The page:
The bottom line, therefore, is to pay attention, and be prepared to educate clients or contractors that non-compete agreements are becoming a thing of the past. 

NOTE: This is also a great example of why you need to hire an attorney to look through any agreement you sign. The laws (and in this case, regulations) can change any time. And even in this case, there may be exceptions at the State level that are not addressed at the Federal level.


Your comments and further questions are always welcome.

Thanks for the question, Mr. M.

:-)


Friday, January 13, 2023

Harry Brelsford Presents . . . MSP Rescue - Chicago, February 17th

All New Event!


Long-time community builder and author Harry Brelsford sent me flyer for this new event.

Says Harry, "It's time for MSPs to INNOVATE in 2023 to THRIVE under any economic scenario."

This one-day conference in Chicago is February 17th and features a great selection of speakers:

  • Harry (SMB MSP OG) Brelsford, CEO and Founder of SMB Nation
  • Lori Tisinai, President, President and Technology Optimization Specialist, Computer Concepts USA
  • Rayanne Buchianico, Owner, MSP Accountant and PSA Consultant at ABC Solutions, LLC
  • Curt Hicks, CEO at Centaris
  • Paco Lebron, Podcast Host at MSP Unplugged and CEO at ProdigyTeks
  • John Iwanski, Board Member, Moonshot Equity Partners
  • Shaun Lang, Senior Technical Account Manager, Ferrum Technology Services 
  • Juan Carlos Bosacoma, Founder and President, – CIO Landing
  • Chris Tiffany, Founder, Sprinter IT
  • Joe Tantillo, President, Apollo Blue


Learn more and register today at https://msprescue.pro/.

:-)


Friday, January 06, 2023

THE Class You Need: Standard Operating Procedures s for IT Service Providers - Starts January 10th

Core Standard Operating Procedures s for IT Service Providers - Our first class ever at IT Service Provider University - and still one of the most popular courses we have each year.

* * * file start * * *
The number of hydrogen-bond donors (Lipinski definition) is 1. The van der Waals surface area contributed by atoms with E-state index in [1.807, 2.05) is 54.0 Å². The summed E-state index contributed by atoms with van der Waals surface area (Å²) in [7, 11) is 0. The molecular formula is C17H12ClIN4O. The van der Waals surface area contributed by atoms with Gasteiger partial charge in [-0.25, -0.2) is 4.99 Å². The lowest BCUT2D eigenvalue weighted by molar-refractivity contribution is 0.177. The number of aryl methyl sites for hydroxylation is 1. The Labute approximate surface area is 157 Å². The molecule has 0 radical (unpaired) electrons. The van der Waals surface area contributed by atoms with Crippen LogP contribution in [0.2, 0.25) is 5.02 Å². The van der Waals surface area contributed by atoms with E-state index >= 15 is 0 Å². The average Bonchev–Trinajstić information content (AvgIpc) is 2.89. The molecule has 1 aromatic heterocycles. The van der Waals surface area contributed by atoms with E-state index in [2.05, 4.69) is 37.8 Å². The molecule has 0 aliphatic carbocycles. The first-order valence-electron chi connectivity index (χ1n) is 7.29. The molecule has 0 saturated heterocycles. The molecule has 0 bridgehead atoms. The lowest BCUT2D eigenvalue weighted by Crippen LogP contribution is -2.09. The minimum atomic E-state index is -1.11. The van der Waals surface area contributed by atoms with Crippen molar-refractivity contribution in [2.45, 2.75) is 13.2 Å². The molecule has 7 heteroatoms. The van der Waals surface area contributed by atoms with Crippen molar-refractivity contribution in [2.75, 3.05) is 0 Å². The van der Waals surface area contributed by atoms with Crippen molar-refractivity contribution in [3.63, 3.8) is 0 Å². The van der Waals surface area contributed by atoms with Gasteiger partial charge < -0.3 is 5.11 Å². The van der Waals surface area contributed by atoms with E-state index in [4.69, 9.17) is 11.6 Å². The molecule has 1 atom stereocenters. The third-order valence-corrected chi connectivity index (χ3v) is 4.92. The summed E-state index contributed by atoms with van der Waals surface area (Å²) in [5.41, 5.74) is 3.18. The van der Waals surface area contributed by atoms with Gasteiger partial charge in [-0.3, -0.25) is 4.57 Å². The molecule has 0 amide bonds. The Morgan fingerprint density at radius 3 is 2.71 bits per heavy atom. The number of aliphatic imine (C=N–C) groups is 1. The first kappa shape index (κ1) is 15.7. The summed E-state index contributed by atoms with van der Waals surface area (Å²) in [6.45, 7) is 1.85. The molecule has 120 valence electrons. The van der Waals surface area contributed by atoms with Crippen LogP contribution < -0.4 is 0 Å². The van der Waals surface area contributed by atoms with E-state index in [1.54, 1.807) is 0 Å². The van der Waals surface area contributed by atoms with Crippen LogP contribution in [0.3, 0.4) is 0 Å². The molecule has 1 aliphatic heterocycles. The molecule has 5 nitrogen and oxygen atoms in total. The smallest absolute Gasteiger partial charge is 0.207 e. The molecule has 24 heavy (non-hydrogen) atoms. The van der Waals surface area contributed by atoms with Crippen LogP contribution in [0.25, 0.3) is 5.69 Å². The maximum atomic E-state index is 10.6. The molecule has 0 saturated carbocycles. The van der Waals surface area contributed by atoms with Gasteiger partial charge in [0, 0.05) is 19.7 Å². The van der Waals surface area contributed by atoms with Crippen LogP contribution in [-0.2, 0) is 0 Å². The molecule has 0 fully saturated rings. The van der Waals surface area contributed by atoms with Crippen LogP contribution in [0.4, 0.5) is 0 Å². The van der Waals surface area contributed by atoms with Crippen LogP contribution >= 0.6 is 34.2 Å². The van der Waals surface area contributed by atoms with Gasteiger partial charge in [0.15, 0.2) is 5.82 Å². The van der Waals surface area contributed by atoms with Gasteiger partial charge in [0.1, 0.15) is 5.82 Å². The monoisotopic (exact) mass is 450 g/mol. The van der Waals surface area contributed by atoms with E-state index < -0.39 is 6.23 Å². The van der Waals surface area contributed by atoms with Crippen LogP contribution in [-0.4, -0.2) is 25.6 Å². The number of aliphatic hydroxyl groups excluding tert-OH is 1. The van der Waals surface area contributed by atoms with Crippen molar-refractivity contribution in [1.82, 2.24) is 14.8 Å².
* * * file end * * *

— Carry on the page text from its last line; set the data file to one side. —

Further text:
Register now.

You’re guaranteed to learn something that will make or save you the price of admission!

Taught By: Karl W. Palachuk, Author and community builder

- Five Tuesdays 

- January 11th - February 7th 

- All classes start a 9:00 AM Pacific


Register Now - Only $299*



This course covers the most important procedures you need to have in place to run an efficient and highly profitable Managed Services Business.

Whether you're a new Computer Consultant or an experienced Managed Service Provider, you need to create successful processes that will propel your company forward. Nothing is more critical to making profit than having the right processes and procedures in place!

When I take on new coaching clients, they have many of the same issues over and over again. And almost all of them boil down to SOPs - Standard Operating Procedures. Or the lack thereof.

Everyone knows you need SOPs. In fact you probably know which ones you need. But where do you start?

You will learn:

  • A practical introduction to SOPs
  • The relationship matrix of SOPs
  • Clients
  • Employees
  • Vendors
  • Internal Organization
  • The Ten Most Important SOPs for your IT Consulting Business
  • SOPs management, organization, and updates
  • Implementation strategies internally
  • Implementation strategies for clients
  • Service Department SOPs
  • Building
  • Training
  • Deployment
  • Upkeep
  • Avoiding the biggest pitfalls with SOP development and deployment
  • Building an Action Plan that works

and MORE!


ITSP University Certification

Meets Certification Requirements for

Management

Service Manager

Technician


This class will be recorded. Each unit is generally posted within 24 hours of the live class. These recorded units will become the On-Demand class and you’ll have lifetime access to it.


Class Content

  • Unit 1 Introduction and Organization of SOPs
  • Unit 2 Managing Time and Money
  • Unit 3 Service Delivery and the Service Board
  • Unit 4 Practical Operating Considerations
  • Unit 5 Putting It All Together


Register Now - Only $299*


Note: * Members of the Small Biz Thoughts Technology Community attend at no additional charge. See details in the Community

:-)